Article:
What do Sweden, Germany, Denmark, Canada, and Switzerland have in common? These countries have left the United States in the dust concerning the most evolved public healthcare system.
According to an April 2021 article in the US News, our country holds a limping 22nd spot on the critical list. The CDC (Center for Disease Control) website’s most recent information reflects 32.8% of uninsured individuals interviewed were under the age of 65.
During my research for this article, I came across even more concerning facts. In 2019, The US Department of Health and Human Services’ Office of Minority Health disclosed the highest uninsured group of any ethnicity is Latinos. In fact, only 50.1% of Latinos were covered by private insurance compared to 74.7% non-Latinos. The Latino community is at a clear disadvantage in the healthcare space.
These are all issues that beg attention, but our country’s hurdles do not end there.
The professional medical community is also experiencing a lack of Latino representation. In a modern society known as one of the world’s wealthiest democracies in the world, our country is facing a healthcare implosion largely impacting our culture on both the patient and managed care side.
In Sacramento, California, a student-run clinic is influencing its underrepresented Latino resident community by providing free health education and medical care. Clinic Tepati was established in 1974 and has become invaluable to the people that go there. The majority of its patients are Spanish-speaking Latino/Hispanic men and women whose financial and social resources are limited, particularly the undocumented population. Frequently, this is the only option for people with a language barrier. The proper support is key to ensuring patients receive a proper evaluation, diagnosis, and treatment plan. Having these services encourages Latinos to seek professionals when they are sick.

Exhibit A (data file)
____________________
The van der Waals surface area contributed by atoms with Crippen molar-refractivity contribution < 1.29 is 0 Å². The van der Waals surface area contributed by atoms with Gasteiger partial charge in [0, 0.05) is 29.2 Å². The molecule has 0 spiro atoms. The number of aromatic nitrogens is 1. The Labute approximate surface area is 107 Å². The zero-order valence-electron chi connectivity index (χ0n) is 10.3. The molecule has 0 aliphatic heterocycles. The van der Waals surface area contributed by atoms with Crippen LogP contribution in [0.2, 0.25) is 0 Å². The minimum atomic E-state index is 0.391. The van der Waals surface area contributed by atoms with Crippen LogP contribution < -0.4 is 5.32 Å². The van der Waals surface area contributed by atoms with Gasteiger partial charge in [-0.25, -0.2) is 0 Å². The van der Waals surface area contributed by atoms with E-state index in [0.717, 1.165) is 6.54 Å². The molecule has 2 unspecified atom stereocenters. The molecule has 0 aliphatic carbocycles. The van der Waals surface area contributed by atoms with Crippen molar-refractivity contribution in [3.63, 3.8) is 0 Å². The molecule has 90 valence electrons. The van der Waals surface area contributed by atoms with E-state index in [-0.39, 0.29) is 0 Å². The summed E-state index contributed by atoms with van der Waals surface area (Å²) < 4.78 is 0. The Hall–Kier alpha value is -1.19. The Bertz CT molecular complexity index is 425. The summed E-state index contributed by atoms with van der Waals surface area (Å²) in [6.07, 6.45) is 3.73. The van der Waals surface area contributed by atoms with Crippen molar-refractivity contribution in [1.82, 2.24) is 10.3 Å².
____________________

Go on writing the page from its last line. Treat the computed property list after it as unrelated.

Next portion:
The clinic comprises UC Davis undergraduate and medical students who saw an important gap in the community that needed to be filled. These “healers” (Tepatli is the Nahuatl word for “healer”) decided to offer time and expertise to their community. Serving the underprivileged has become the mission of these medical professionals after observing the many challenges they face.
Latino patients sometimes come to the clinic for fear of repercussions. If they go to a general hospital, it can be difficult to deal with doctors from different cultural backgrounds due to unconscious bias. It discourages visiting city hospitals or medical centers because there is a lack of sensitivity demonstrated when dealing with a different culture —generalizations made on behalf of physicians, leading to a wall of distrust that is hard to overcome.
Hospitals are facing another struggle that is not exclusive to that part of the country. Although Latinos make up 39% of California’s population, only 6% of doctors identify themselves as Latino, which should concern all of us.
We need representation in every area of society in order to move everyone forward successfully, especially when health is concerned. People want to see others that look like them in positions that will help them feel seen.
Some experiences are unique to a specific culture. Having someone there to communicate and understand you at a level both relate to is critical to the physical and emotional well-being of the community.